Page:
All people, including immigrants in the U.S., need comprehensive care at this time. Clinicians should be aware of the resources to help immigrant patients obtain medication, food, housing, and mental health support.
One of us (Dr. Berger) has seen many Latinx patients in the past months with COVID symptoms. Just this past week, he treated a family of five, who were unable to self-isolate and ready to go to the “quarantine hotels” provided by Baltimore and leading institutions. At the last minute, the family declined, perhaps owing to fears of federal deportation.
Immigrant patients’ testing, diagnosis, treatment, and follow-up are beset by inequities. The Migration Policy Institute estimates that over six million immigrants, both documented and undocumented, have been classified as essential workers during the pandemic. 1.7 million immigrants and 27,000 Deferred Action for Childhood Arrivals (DACA) recipients provide care for COVID-19 patients as doctors, nurses, and paramedics. But immigrants are not getting the care they need, as patients or as providers.
Gaps in support for immigrants with documentation
Testing and treatment are basic to protecting the U.S. from COVID-19. Effective measures would include all U.S. residents. However, recent relief efforts by Congress such as the Coronavirus Aid, Relief, and Economic Security Act (CARES Act) and Families First Coronavirus Response Act (Families First Act) exclude undocumented people and many Green Card holders from resources for COVID-19 testing and care, as well as unemployment benefits. This coincides with the phase-in of the “Public Charge” rule, which penalizes applications by potential immigrants who the government deems likely to become “dependent” on assistance, including federally administered healthcare benefits. Although the impact of this rule isn’t fully understood, Kaiser Family Foundation reported that one in five adults from low-income immigrant families expressed fear of enrolling in public benefit programs because of this rule.
Gaps in support for immigrants without documentation
Undocumented people face many barriers when seeking healthcare. They’re less likely to have health insurance, and more likely to experience poverty than the general population. In most cases, undocumented people aren’t able to file for unemployment.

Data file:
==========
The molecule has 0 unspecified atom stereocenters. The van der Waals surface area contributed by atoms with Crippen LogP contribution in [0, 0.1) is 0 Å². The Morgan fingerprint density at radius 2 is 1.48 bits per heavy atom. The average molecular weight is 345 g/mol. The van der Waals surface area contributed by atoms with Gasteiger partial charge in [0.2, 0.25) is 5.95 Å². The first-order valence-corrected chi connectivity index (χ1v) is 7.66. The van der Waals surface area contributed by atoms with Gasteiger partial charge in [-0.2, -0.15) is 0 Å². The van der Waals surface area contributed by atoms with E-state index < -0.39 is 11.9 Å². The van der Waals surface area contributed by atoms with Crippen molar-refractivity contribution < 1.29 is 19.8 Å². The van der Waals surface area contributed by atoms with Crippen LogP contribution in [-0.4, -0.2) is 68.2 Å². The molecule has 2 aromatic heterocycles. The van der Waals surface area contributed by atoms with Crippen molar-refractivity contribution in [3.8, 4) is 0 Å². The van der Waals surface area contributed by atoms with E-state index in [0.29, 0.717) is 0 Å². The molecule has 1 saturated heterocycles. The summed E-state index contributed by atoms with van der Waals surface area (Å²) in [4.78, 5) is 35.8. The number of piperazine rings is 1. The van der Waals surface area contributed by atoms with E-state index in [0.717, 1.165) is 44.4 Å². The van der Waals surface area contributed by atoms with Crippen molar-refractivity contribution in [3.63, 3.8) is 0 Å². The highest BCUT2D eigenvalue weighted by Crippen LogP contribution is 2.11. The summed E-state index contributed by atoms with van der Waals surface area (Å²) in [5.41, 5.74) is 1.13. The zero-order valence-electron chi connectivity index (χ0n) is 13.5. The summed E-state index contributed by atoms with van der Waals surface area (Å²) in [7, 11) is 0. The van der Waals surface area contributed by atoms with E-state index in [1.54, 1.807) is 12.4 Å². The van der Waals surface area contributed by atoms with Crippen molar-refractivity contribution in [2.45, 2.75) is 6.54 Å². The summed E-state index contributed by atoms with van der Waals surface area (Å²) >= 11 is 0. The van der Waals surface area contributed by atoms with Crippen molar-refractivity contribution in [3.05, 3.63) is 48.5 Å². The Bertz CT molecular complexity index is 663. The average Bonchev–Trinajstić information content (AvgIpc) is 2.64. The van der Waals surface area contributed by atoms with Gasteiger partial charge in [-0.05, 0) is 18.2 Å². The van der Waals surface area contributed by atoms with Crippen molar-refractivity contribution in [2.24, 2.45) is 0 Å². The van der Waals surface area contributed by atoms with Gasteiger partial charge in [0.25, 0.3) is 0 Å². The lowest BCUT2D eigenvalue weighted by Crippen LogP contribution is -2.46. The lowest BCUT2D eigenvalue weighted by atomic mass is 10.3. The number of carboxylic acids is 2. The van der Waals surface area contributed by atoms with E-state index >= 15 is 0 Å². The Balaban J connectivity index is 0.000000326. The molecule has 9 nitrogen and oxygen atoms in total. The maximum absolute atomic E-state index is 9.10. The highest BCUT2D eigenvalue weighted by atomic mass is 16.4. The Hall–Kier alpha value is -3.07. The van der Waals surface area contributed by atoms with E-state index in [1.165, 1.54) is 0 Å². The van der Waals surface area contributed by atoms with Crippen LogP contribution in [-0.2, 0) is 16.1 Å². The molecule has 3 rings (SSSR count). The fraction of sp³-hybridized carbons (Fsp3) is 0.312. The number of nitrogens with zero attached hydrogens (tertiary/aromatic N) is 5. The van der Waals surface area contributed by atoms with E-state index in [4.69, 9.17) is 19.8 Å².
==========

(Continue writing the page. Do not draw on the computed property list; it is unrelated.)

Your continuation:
For those in ICE immigration detention centers, the situation is much worse. In crowded spaces not designed to mitigate airborne disease, both people in detention and facility staff are at increased risk of infection with COVID-19 and transmission to the community. These facilities are often located in rural locations, with sparse health capacity to match an outbreak in crowded detention facilities. A number of staff and people detained in ICE facilities have already died from COVID-19, with more likely to follow if reports continue of ICE staff failing to follow COVID-19 best practices, such as wearing masks and gloves, and extending these same precautions to persons in detention.
Top 5 tips for what you can say and do to support your immigrant patients—suggested language:
1. “Many people are experiencing stress these days because of attitudes towards immigrants. Has that affected you? How?”
2. “Do you have difficulty affording medications? Here are some ways I could help with that.”
3. “Many patients of mine have difficulty affording food or finding stable housing. Does this apply to you as well?”
4. “I see many patients who’ve experienced different kinds of trauma either in their home countries or on their paths here to the U.S.. Does this apply to you? There are resources that I can provide if that is the case.”
5. “I want you to know that I’m committed to giving you the best care, and won’t ask about your immigration or documentation status.”
What else can you do?
Clinicians can join the call for the expansion of emergency Medicaid to all to ensure universal COVID-19 prevention, testing, and treatment services. Moreover, request elimination of the public charge rule and requirements for supporting documentation when applying for health aid. You can also advocate for the release of all persons in detentions from ICE facilities, and for transparency and accountability in adherence to CDC guidelines on COVID-19 suppression and prevention. Finally, ask state and Federal governments to expand current policy and make future policy inclusive of immigrant communities, with additional unemployment benefits and funding for culturally appropriate outreach.